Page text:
I absolutely love teaching college.
I consider it an honor, privilege and blessing to share what I know about writing with first-year composition students and sometimes upperclassmen. I would do it for free: show up in a room, talk about editing, help people (most in Miami don't speak English as a first language) with their writing. Really? And I can deconstruct literature; choose the stories, authors and novels? And someone will pay me for this? Teaching is so rewarding.
The problem isn't teaching, rather the amount of classes I have to teach to make a living. Unfortunately, I can't teach for free. I have to make a living. I hold a MFA degree in Writing from a reputable program, one of the best in the country -- that degree allows me to instruct students on the college level and I've been an Adjunct Professor for seven years.
I'm also a writer. I studied how to write novels. I've published two. I'm writing another. I compose journalism with my own column at Miami New Times. I freelance for a Fortune 500 company and other odd gigs that come along. I write for the Huffington Post.
Many writing gigs don't pay much, if anything. But it's a labor of love.
I'd say 80 percent of the people I know with MFAs are not working writers. They've drifted from writing to focus on making a living, some in marketing, many in academia.
Some are adjuncts, or part-timers, like me.
Others secured instructor or professor positions.
During the last few years, on average, I've taught 16-20 classes per academic year to make about 40,000 dollars annually. I haven't had a semester off, including summer. This term that just started, I'm carrying a workload of eight classes, spread across three schools.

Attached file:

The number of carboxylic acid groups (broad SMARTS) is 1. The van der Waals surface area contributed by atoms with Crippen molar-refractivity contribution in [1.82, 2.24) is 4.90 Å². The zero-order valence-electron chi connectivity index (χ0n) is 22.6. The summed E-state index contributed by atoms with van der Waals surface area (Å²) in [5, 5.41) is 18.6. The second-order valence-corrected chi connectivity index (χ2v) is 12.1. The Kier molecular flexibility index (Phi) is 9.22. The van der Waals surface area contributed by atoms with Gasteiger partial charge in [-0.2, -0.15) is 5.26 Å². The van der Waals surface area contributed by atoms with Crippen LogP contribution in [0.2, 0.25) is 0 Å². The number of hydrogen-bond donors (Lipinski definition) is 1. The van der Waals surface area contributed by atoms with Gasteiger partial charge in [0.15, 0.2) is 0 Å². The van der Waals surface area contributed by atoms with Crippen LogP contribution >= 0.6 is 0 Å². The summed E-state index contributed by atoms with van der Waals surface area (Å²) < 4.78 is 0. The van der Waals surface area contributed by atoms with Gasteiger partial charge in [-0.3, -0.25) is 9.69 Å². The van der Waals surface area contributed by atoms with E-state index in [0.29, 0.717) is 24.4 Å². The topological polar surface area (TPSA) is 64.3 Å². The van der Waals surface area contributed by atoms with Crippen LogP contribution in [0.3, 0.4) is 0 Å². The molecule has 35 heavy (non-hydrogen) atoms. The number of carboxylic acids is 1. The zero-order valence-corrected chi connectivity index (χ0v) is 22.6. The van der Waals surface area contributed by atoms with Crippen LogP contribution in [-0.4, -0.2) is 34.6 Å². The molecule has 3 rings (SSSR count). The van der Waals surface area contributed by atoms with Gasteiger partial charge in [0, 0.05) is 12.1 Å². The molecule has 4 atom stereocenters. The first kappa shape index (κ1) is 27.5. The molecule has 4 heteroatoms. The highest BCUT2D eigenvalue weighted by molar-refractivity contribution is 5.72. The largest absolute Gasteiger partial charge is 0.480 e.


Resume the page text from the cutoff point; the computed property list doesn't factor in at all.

Eight classes may seem like a lot, but I can handle it. At the end of the week it boils down to 24 hours of lecturing and workshops, with some heavy periods of grading. I still feel blessed. I'm not working outside under the scalding Florida sun. Or, driving some rig back and forth across the country like a speed freak. I feel blessed to have a job, more-so one I love.
However, when I compare what I do as an Adjunct to other full-time professors, that's when the scales of justice feel uneven. A full-time professor at most universities teaches eight classes a year, not a semester. Many full-time professors (like my mentors) teach less than that. It's only when I realize I'm teaching two or three times as many classes as my peers, for half the money--that's when I feel slighted. In addition, when listening to some peers, I have this inner confidence that I'm better at the job. I carry excitement. I enjoy and engage students more. It's weird, but, unlike many teachers, I want to be there.
I read Rate My Professor.
It's not hard to see what students think of professors.
Do I need to publish?
No one at any of the three English departments I work for publishes more. But it's not academic writing -- meaning by academics, for academics, with a readership of 10.
Maybe I should apply for a full-time position?
I've applied for so many I've stopped bothering. Schools hardly hire full-timers, and when they do, the applicant pool is huge, and they always skip over the candidate with a MFA degree for one with a PhD, no matter experience or loyalty.
Many doctoral professors are rich in theory, but poor in empathy.
So I grind away, the company man, biding time, quietly shuffling from one school to another, no office, stealing moments in-between classes to work on creative or freelance work. Does the teaching interfere with the writing? Absolutely. But I figure and hope it's only a matter of time. It's only a matter of time before something pops.
Speaking of time, I actually have to run. I'm late for a class.
Tonight should be fun.
We're deconstructing Raymond Carver's "What We Talk About When We Talk About Love." I'll be focusing on the anti-hero, minimalism. Wait. Is today Tuesday or Thursday?
If it's Tuesday, it's Carver-time in Comp II.
Thursday is Comp I and an editing workshop, I think.
It's all-good. I'll figure it out by the time I arrive...